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Discussion Starter · #1 · (Edited)
For you guys running EFI with an inline pump and did not opt for a $700 EFI tank, how are you guys running your fuel return??

First off, submerged or not? I installed a FAST no weld blind hole compression return port on the top corner of the tank but it has no dip tube. Some say it will cause aeration. Some say is just to reduce the sound of splashing fuel and won’t be a problem.

I also believe that the 3/8 fuel line stainless sending unit assembly has a big enough of a blank spot at the top for installing an Earles return return bung with line to the bottom of the tank.

I guess my question is, can I get away with the I UNsubmerged return or go through the trouble of installing the return with dip tube that runs to the bottom of the tank?

Here are some pics of what I have and what I may do based on your advice.

as you can see in the first 3 pics, the universal port does not have a dip tube it’s not possible because it’s a blind instal, like a rivet, and you can’t get to the other side.

on the last pics, that return port with dip tube seems like it can bolt to the blank part of the top of the sending unit. Putting it on the top of the tank is not possible due to there being no room and no way to get your hand / tools in the tank to screw it in. I do t want to do any welding and want to retain my factory eec tank.

by the way, that dirty sending unit pic is not mine. I got that from a YouTube video. My sender and tank are new and clean.

I’m getting everything ready for a Sniper Xflow unit.

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Discussion Starter · #9 ·
I ran mine like you have it with no issues. I was running a homemade surge tank with the corvette filter. Switched to a tanks inc tank to simplify things. I’ve seen people put the return on the filler neck so I think it’ll be fine.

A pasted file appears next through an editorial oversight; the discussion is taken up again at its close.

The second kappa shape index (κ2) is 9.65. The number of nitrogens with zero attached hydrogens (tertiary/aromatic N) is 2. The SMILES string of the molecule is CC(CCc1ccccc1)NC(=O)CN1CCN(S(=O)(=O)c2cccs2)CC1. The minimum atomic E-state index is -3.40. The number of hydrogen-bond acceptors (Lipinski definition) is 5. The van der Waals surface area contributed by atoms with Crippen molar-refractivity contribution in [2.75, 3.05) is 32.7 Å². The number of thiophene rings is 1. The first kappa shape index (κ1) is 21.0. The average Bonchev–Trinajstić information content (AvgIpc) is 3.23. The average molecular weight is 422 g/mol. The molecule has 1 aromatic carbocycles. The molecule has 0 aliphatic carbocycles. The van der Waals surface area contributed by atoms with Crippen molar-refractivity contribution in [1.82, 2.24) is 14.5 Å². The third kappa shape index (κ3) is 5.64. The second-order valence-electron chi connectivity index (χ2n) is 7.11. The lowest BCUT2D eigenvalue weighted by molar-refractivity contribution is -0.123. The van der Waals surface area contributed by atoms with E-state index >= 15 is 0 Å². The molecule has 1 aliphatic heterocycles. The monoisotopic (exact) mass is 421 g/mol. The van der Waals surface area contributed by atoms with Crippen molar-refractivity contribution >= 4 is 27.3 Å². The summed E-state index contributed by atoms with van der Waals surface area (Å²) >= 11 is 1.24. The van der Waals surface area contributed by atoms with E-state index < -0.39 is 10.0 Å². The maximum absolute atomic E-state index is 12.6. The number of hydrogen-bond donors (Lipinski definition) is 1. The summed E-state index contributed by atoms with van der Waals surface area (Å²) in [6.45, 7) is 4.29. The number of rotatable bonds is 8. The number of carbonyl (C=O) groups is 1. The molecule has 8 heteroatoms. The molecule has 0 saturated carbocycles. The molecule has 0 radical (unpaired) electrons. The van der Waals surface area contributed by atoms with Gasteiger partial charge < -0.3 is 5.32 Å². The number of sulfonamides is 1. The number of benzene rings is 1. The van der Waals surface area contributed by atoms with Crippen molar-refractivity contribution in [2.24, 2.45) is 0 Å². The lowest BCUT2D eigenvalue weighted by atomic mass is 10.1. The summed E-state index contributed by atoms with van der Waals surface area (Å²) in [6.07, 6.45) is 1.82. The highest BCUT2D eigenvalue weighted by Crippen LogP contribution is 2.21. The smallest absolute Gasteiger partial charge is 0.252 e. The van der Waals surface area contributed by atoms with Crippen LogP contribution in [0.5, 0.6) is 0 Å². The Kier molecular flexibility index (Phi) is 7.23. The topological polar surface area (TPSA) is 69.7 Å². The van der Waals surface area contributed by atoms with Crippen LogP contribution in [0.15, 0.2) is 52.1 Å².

rebob, did you use a universal compression port? Three companies make it including FAST. They say a dip pipe is not needed. I don’t get it because others say it will aerate the tank.
 

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1963 Nova coupe, Phoenix Arizona
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rebob, did you use a universal compression port? Three companies make it including FAST. They say a dip pipe is not needed. I don’t get it because others say it will aerate the tank.
My son welded a bung right to a NEW tank and just screwed a barbed fitting in to it, it was about the same place as yours, on the front above the seam.
 

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Twenty years ago I ran an inline pump on my 65. I put the return line through the fuel sender. It worked well but with low levels of fuel in the tank I would get a hiccup in fuel delivery because the fuel went away from the pickup in corners. I did one for the 64 I'm building but ended up going with a Tanks Incorporated tank. You can knw use one of the fuel wicks to overcome the low fuel levels. I've still got it on some shelf. You can see a couple of stiffening straps to make it trouble free. I tend to think outside of the box sometimes.